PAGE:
Explained using the 5-4-3-2-1 Method
Duration: About 5 Minutes
Time of Creation: 1838
World Premiere: Unknown (First Publication 1838)
Table of Contents
Liszt's La Campanella in 5 Sentences
In the piano etude La Campanella (“The Little Bell”) by Franz Liszt, we are actually dealing with two masters of their craft: At the center, in fact, is a musical theme that originated with the virtuoso “devil violinist” Niccolò Paganini, but was transferred to the piano by Liszt. Liszt was so enthusiastic about Paganini’s virtuosity and expressiveness on the violin that he immediately wrote an entire cycle of etudes for piano based on Paganini’s themes. Of these six “Grandes Etudes de Paganini”, La Campanella is the third. Liszt’s La Campanella is extremely popular as an encore.
Note: This work belongs to the Classical Music Top 100.
4 Highlights from Liszt's La Campanella
Highlight 1: Huge leaps
Liszt’s La Campanella lasts only about 5 minutes, but it demands a lot from the pianist technically… That’s why it’s an étude. It starts with huge leaps in the right hand…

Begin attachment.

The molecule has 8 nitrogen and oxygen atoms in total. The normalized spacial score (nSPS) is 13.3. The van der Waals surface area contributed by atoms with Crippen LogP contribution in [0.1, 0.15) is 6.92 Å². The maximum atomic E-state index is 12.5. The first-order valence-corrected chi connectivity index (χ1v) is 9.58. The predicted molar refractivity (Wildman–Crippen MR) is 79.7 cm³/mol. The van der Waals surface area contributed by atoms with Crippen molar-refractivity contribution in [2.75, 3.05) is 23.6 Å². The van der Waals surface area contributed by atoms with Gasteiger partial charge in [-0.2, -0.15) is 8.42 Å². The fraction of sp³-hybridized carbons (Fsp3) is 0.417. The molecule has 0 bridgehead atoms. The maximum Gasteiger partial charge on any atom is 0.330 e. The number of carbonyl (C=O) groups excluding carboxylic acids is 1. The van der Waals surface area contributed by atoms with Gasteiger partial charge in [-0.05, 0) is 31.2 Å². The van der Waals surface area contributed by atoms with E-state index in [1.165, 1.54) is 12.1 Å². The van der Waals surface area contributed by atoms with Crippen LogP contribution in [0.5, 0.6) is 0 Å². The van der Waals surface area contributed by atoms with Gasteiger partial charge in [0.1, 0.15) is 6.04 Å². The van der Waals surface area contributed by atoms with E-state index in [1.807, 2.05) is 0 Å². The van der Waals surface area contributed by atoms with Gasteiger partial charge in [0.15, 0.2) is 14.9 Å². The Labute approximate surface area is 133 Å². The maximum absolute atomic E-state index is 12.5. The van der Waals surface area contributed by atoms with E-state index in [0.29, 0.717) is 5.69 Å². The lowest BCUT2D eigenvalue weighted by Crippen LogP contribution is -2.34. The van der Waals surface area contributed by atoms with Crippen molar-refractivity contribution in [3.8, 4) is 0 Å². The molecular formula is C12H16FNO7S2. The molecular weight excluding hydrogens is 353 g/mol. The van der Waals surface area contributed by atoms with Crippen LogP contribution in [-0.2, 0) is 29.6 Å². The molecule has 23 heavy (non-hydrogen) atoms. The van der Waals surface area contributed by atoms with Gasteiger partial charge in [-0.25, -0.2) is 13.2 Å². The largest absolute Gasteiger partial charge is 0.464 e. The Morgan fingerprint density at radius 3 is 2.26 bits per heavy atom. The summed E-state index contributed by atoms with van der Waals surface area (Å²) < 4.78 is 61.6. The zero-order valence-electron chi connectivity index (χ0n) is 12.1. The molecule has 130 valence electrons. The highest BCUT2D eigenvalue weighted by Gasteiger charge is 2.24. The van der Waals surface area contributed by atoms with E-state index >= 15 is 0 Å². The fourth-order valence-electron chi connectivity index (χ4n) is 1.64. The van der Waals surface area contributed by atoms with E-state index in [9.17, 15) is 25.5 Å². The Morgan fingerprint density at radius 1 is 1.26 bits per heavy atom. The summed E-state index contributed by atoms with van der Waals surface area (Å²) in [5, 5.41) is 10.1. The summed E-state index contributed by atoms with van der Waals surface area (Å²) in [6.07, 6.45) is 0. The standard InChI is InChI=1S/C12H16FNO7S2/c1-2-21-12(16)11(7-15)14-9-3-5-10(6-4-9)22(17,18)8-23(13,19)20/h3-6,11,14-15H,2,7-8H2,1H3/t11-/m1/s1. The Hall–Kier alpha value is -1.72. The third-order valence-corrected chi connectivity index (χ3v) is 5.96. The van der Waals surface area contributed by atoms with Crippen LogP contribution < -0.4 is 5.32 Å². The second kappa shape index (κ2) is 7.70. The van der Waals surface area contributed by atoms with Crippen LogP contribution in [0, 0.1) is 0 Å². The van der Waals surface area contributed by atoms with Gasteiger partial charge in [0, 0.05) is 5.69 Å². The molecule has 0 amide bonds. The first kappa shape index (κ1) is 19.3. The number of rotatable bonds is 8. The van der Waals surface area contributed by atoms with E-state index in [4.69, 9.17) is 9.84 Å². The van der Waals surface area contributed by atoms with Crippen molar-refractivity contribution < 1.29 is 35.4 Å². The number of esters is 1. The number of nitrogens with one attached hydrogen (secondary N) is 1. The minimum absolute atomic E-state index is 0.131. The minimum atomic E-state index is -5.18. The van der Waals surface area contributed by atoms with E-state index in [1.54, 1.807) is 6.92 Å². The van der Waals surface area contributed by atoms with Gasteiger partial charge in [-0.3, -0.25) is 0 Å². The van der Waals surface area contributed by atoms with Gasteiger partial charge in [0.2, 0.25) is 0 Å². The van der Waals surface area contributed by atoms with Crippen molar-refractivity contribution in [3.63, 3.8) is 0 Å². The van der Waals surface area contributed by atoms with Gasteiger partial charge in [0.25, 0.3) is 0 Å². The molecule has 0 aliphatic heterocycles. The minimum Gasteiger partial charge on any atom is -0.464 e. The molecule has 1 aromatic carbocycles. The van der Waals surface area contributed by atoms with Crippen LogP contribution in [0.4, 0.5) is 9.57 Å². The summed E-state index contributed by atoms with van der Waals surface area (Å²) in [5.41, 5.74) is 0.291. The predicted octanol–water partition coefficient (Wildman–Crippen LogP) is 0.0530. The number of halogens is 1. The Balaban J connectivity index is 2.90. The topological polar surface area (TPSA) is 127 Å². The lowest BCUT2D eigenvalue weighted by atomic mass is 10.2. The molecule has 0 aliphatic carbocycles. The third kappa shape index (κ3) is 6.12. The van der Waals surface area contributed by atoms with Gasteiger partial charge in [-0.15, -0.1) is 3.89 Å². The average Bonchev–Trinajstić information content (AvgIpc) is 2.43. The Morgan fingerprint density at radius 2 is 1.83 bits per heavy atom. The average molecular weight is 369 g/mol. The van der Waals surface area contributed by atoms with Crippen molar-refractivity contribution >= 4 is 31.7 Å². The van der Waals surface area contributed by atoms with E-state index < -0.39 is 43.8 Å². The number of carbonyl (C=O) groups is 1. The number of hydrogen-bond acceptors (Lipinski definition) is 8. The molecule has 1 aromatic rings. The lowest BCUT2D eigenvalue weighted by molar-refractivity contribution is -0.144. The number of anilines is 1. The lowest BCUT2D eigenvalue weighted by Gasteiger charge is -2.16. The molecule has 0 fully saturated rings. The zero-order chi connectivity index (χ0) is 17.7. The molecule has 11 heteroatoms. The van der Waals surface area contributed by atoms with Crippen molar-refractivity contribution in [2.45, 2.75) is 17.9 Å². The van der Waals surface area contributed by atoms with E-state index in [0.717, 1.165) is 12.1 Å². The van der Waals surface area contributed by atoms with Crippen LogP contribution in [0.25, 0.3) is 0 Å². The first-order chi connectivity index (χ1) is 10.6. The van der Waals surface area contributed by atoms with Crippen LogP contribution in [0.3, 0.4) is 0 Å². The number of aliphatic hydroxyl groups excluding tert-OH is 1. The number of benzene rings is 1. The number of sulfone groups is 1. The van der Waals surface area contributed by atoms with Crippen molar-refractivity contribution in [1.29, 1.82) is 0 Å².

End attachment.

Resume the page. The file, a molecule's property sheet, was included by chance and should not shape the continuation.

Highlight 2: Trills
Highlight 3: Runs
…and runs (which, by the way, are particularly nasty to play because almost only the weaker fingers of one hand are involved)…
Highlight 4: chromatic octave runs
…up to chromatic runs in octaves:
3 Questions and Answers about Liszt's La Campanella
Question 1: From which work by Paganini does the theme of La Campanella come?
It is a theme from the last movement of Paganini’s 2nd Violin Concerto.
Question 2: Why is the etude called "Little Bell"?
In Paganini’s original, there is a hand bell that is rung repeatedly to support the harmonies.
Question 3: When did Liszt and Paganini meet?
Liszt met Paganini for the first time in 1831 – and was deeply impressed from the start.
2 Recommended Recordings of Liszt's La Campanella
Recording 1: Yoav Levanon (live, 2022)
Yoav Levanon played Liszt’s La Campanella in the summer of 2022 in an atmospheric open-air setting:
Recording 2: Valentina Lisitsa (live, 2008)
The video quality of this recording is not the best, but the clarity of Valentina Lisitsa’s piano technique comes across well even so: